Preferential inhibition of malignant cell growth by CDDO in Waldenstrom macroglobulinemia.

Conference Paper


  • Waldenström macroglobulinemia (WM) is a B cell disorder with a highly variable clinical outcome, where some patients remain asymptomatic, while others have significant symptoms and require therapeutic intervention. Clinical symptoms include infiltration of lymphoplasmacytic cells into the bone marrow, production of a monoclonal IgM protein, anemia, lymphadenopathy, and serum hyperviscosity. Despite the introduction of multiple chemotherapeutic regimens over the past several decades, WM remains an incurable disease. 2-cyano-3,12-dioxoolean-1,9-dien-28-oic acid (CDDO) and its methyl ester derivative (CDDO-Me) and imidazolide derivative (CDDO-Im) are synthetic triterpenoids derived from oleanolic acid. These compounds have been shown to induce apoptosis of several tumor cell types including breast cancer, lung cancer, ovarian cancer, melanoma, osteosarcoma, leukemia, and multiple myeloma cells. The goal of this study was to evaluate the potential role of synthetic triterpenoids in WM. Preliminary studies on malignant B cells indicated that CDDO-Im induced the greatest amount of cell death and we therefore used this derivative of CDDO for our studies. CD19+ CD138+ cells from bone marrow biopsy specimens obtained from WM patients were isolated by positive selection and were treated with varying concentrations of CDDO-Im (62.5 nM to 750 nM ) and cell viability was determined after 24 hours (n=3). Compared to the nil control 47% of the malignant cells remained viable at a CDDO-Im concentration of 62.5 nM and only 11% remained viable at 125 nM CDDO-Im. To determine if CDDO-Im had specific toxic effects on non-malignant cells, we cultured CD19- CD138- cells from WM patient bone marrows with CDDO-Im and found that non-malignant cells were less sensitive to the drug, 80% being viable at 62.5 nM and 65% being viable at 125 nM. Similarly, we found that normal peripheral blood B cells and CD19+ CD138+ bone marrow B cells from healthy donors were less sensitive to CDDO-Im. Compared to the nil control 93% of the CD19+ CD138+ bone marrow B cells and 70% of the peripheral blood B cells remained viable at a CDDO-Im concentration of 62.5 nM and 95% and 68% remained viable at 125 nM CDDO-Im respectively. We next examined the effect of CDDO-Im on WM cell proliferation and found that CDDO-Im inhibited cell proliferation in a dose-dependent manner. Similar to the viability assays, there was a differential effect of CDDO-Im on malignant and non-malignant cells. Compared to the nil control, at 125 nM, there was a complete inhibition of malignant cell growth, while approximately 40% of the non-malignant cells remained proliferative. To determine the mechanism of cell death, CD19+ CD138+ cells were cultured in the presence or absence of various doses of CDDO-Im for 6 hours and cell lysates were examined for cleavage of PARP. There was evidence of PARP cleavage in a dose-dependent manner, suggesting that CDDO-Im induced malignant cell death occurs through a caspase-dependent mechanism. In summary, the synthetic triterpenoid CDDO-Im decreased the viability of WM B cells in a dose-dependent manner, and CDDO-Im had a greater effect on the viability of the malignant cells compared to non-malignant cells from the same WM patients. CDDO-Im also inhibited malignant cell growth in a dose-dependent manner and the mechanism of CDDO-Im mediated cell death appears to be a caspase-mediated event. Overall, our data indicate that CDDO-Im may have potential efficacy in WM patients.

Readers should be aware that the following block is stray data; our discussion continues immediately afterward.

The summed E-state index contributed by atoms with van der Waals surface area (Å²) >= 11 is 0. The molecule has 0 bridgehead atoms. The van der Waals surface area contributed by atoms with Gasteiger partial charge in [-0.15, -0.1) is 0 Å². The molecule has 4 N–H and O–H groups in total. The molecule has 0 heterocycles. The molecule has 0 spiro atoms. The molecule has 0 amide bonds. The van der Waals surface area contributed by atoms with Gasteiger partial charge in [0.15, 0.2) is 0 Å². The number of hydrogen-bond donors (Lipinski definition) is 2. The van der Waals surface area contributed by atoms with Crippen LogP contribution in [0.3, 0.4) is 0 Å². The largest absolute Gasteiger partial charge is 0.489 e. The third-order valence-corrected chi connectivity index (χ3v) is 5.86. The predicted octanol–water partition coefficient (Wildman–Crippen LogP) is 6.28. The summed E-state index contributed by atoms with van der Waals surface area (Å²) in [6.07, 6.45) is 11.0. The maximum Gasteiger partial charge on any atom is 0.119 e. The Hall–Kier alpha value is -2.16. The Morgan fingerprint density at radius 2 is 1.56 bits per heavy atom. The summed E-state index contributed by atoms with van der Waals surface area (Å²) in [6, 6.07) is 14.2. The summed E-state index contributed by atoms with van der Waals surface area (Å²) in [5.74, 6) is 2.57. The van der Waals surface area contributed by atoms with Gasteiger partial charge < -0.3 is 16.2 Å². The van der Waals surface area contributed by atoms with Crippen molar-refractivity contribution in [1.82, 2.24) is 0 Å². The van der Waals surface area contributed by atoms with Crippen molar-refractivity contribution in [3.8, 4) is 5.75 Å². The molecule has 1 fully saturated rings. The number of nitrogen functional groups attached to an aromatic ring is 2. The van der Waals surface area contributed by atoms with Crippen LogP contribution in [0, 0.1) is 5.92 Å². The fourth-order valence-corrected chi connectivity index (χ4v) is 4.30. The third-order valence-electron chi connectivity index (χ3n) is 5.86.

• Authors

  • Elsawa, Sherine
  • Novak, Anne J
  • Konopleva, Marina
  • Andreeff, Michael
  • Witzig, Thomas E
  • Ansell, Stephen M
  • Status

    Publication Date

  • November 16, 2006
  • Has Subject Area

    Published In

  • Blood  Journal
  • Keywords

  • Biotechnology
  • Cancer
  • Clinical Research
  • Hematology
  • Orphan Drug
  • Prevention
  • Rare Diseases
  • Digital Object Identifier (doi)

    Start Page

  • 715A
  • End Page

  • 715A
  • Volume

  • 108
  • Issue

  • 11